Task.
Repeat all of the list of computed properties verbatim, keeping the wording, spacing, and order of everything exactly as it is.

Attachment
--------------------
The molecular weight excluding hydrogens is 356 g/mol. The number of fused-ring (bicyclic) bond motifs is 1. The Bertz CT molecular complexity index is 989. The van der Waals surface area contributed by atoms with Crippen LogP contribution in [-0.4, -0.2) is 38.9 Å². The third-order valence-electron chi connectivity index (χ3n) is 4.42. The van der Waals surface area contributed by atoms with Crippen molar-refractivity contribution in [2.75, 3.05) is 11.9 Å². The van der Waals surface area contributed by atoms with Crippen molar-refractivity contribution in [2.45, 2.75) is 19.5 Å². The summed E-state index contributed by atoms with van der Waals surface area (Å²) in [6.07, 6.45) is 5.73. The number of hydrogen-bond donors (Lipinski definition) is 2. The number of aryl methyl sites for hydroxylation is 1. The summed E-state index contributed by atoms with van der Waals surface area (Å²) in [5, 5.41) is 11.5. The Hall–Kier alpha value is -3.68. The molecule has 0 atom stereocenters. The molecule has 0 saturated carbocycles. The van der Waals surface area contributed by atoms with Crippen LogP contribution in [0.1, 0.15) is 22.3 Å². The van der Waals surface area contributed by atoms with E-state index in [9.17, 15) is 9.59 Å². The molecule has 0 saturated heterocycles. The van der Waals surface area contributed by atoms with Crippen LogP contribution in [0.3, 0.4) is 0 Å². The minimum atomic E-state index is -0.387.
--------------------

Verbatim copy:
The molecular weight excluding hydrogens is 356 g/mol. The number of fused-ring (bicyclic) bond motifs is 1. The Bertz CT molecular complexity index is 989. The van der Waals surface area contributed by atoms with Crippen LogP contribution in [-0.4, -0.2) is 38.9 Å². The third-order valence-electron chi connectivity index (χ3n) is 4.42. The van der Waals surface area contributed by atoms with Crippen molar-refractivity contribution in [2.75, 3.05) is 11.9 Å². The van der Waals surface area contributed by atoms with Crippen molar-refractivity contribution in [2.45, 2.75) is 19.5 Å². The summed E-state index contributed by atoms with van der Waals surface area (Å²) in [6.07, 6.45) is 5.73. The number of hydrogen-bond donors (Lipinski definition) is 2. The number of aryl methyl sites for hydroxylation is 1. The summed E-state index contributed by atoms with van der Waals surface area (Å²) in [5, 5.41) is 11.5. The Hall–Kier alpha value is -3.68. The molecule has 0 atom stereocenters. The molecule has 0 saturated carbocycles. The van der Waals surface area contributed by atoms with Crippen LogP contribution in [0.1, 0.15) is 22.3 Å². The van der Waals surface area contributed by atoms with E-state index in [9.17, 15) is 9.59 Å². The molecule has 0 saturated heterocycles. The van der Waals surface area contributed by atoms with Crippen LogP contribution in [0.3, 0.4) is 0 Å². The minimum atomic E-state index is -0.387.